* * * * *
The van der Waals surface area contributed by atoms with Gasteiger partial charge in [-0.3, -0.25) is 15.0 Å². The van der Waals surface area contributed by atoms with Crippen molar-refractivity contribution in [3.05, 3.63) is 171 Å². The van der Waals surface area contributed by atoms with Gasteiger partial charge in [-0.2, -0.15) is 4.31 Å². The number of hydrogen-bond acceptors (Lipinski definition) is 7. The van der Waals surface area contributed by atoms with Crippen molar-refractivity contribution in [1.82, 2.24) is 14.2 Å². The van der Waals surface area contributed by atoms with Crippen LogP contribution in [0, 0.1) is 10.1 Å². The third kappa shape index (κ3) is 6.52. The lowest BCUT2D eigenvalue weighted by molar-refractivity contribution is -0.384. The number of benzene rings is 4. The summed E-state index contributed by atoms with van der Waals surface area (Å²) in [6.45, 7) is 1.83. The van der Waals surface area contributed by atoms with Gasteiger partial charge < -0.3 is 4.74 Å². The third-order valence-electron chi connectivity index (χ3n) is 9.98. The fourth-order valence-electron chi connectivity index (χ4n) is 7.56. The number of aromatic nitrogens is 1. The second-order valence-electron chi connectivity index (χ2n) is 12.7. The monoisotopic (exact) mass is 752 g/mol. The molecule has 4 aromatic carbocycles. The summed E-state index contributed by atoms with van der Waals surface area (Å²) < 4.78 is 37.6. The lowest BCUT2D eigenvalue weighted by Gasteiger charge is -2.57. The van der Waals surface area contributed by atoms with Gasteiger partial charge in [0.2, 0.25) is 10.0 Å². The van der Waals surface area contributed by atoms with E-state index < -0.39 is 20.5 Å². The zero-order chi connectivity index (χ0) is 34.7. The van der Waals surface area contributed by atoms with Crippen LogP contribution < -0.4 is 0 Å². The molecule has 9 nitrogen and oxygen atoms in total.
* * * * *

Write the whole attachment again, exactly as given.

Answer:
The van der Waals surface area contributed by atoms with Gasteiger partial charge in [-0.3, -0.25) is 15.0 Å². The van der Waals surface area contributed by atoms with Crippen molar-refractivity contribution in [3.05, 3.63) is 171 Å². The van der Waals surface area contributed by atoms with Gasteiger partial charge in [-0.2, -0.15) is 4.31 Å². The number of hydrogen-bond acceptors (Lipinski definition) is 7. The van der Waals surface area contributed by atoms with Crippen molar-refractivity contribution in [1.82, 2.24) is 14.2 Å². The van der Waals surface area contributed by atoms with Crippen LogP contribution in [0, 0.1) is 10.1 Å². The third kappa shape index (κ3) is 6.52. The lowest BCUT2D eigenvalue weighted by molar-refractivity contribution is -0.384. The number of benzene rings is 4. The summed E-state index contributed by atoms with van der Waals surface area (Å²) in [6.45, 7) is 1.83. The van der Waals surface area contributed by atoms with Gasteiger partial charge < -0.3 is 4.74 Å². The third-order valence-electron chi connectivity index (χ3n) is 9.98. The fourth-order valence-electron chi connectivity index (χ4n) is 7.56. The number of aromatic nitrogens is 1. The second-order valence-electron chi connectivity index (χ2n) is 12.7. The monoisotopic (exact) mass is 752 g/mol. The molecule has 4 aromatic carbocycles. The summed E-state index contributed by atoms with van der Waals surface area (Å²) < 4.78 is 37.6. The lowest BCUT2D eigenvalue weighted by Gasteiger charge is -2.57. The van der Waals surface area contributed by atoms with Gasteiger partial charge in [0.2, 0.25) is 10.0 Å². The van der Waals surface area contributed by atoms with E-state index < -0.39 is 20.5 Å². The zero-order chi connectivity index (χ0) is 34.7. The van der Waals surface area contributed by atoms with Crippen LogP contribution < -0.4 is 0 Å². The molecule has 9 nitrogen and oxygen atoms in total.